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--> J.P. Grassle, 1980; J.P. Grassle, pers. comm., 1993). Most of the species differ in some of their life-history characteristics, such as larval development type, brood size, and generation time. Thus, the use of sibling species within this complex as bioassays of environmental degradation hinges on understanding the ecological consequences of their life-history variation. Cryptic sibling species have now been discovered in important commercial species, including the oyster Crassostrea, the shrimp Penaeus, and the stone crab Menippe, with important implications for conservation and management (Knowlton, 1993). Examples exist for both exploited and protected species. Identification of the Spanish mackerel Scomberomorus maculatus as two species that mature at different ages and sizes (Collette et al., 1978) dictates the avoidance of using life history data of the first species for management of the second species. Use of molecular techniques has also suggested that the common dolphin (Delphinus delphis) is actually two species that may have different distributions and abundances (Rosel et al., 1994), and therefore different requirements for protection. These types of discoveries help to foster an appreciation of the true extent of marine biodiversity, and add a considerable new dimension to estimates of how many species exist in the ocean. It is clear, however, that molecular techniques provide one of the most powerful means for revealing a new understanding of the ocean's complexity (see Box 3). Habitat and Ecosystem Diversity Advanced instrumentation and sampling have revealed new species assemblages in novel habitats in the oceans, such as hydrothermal vents (J.F. Grassle, 1986; Tunnicliffe, 1991), whale carcasses (C.R. Smith et al., 1989), wood debris (Turner, 1973, 1981), and sites of hydrothermal, brine, and hydrocarbon seepage (Williams, 1988; Kennicutt et al., 1989; Southward, 1989; MacDonald et al., 1990). As with the discovery of new genomes and new species, it is doubtful that hydrothermal vents or whale skeleton biotas have closed the final chapter on the discovery of novel habitats or ecosystems in the sea. Are there, for example, unique biotas in the abyssal depths of the mid-Atlantic Ocean singularly tied to sinking masses of the pelagic seaweed Sargassum? Moreover, new discoveries are unlikely to be limited to just the vast deep-sea depths. Discovery of novel chemoautotrophic associations, shallow and deep (reviewed in Bennett et al., 1994), is a striking reminder that the biodiversity of the majority of the Earth's surface may be dependent on yet undiscovered and unanticipated habitat diversity. Continually improving capabilities for exploring large regions of the ocean floor and water column (e.g., see Box 12) now set the stage for searching the sea in ways impossible to imagine only a few years ago.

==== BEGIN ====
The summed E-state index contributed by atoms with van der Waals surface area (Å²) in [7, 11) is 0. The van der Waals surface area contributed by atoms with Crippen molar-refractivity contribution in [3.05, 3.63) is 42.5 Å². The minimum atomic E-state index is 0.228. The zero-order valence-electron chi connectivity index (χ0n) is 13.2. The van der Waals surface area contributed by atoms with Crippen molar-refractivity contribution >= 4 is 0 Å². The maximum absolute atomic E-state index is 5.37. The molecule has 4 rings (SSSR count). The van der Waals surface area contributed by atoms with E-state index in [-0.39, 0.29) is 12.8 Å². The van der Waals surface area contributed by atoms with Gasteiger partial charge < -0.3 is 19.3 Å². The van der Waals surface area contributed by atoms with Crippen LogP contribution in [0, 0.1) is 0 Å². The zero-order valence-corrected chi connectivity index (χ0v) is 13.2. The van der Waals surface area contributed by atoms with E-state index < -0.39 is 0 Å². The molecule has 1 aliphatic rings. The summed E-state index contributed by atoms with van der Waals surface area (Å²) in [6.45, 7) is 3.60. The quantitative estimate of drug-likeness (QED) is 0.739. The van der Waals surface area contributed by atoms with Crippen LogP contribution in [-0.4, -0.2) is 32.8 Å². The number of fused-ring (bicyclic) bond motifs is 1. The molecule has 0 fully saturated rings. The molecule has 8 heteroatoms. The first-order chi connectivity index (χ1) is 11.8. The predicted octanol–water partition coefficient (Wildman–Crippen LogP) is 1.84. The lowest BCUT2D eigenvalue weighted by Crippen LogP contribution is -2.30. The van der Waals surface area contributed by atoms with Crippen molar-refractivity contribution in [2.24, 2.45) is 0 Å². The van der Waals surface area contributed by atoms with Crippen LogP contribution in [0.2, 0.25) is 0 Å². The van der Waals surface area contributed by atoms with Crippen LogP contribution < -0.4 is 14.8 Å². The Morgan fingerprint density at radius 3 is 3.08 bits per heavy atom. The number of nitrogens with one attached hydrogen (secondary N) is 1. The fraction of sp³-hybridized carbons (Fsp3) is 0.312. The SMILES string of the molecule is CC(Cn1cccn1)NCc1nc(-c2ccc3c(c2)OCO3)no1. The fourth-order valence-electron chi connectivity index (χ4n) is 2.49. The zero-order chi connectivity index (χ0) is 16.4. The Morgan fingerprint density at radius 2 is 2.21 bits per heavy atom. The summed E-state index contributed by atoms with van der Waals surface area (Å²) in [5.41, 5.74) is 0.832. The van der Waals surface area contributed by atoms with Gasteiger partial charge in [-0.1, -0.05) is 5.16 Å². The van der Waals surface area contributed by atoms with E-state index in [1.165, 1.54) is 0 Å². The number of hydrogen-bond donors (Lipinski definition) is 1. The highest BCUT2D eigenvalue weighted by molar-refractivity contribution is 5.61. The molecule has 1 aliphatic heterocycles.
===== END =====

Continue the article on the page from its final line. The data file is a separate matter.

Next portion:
Representative terms from entire chapter: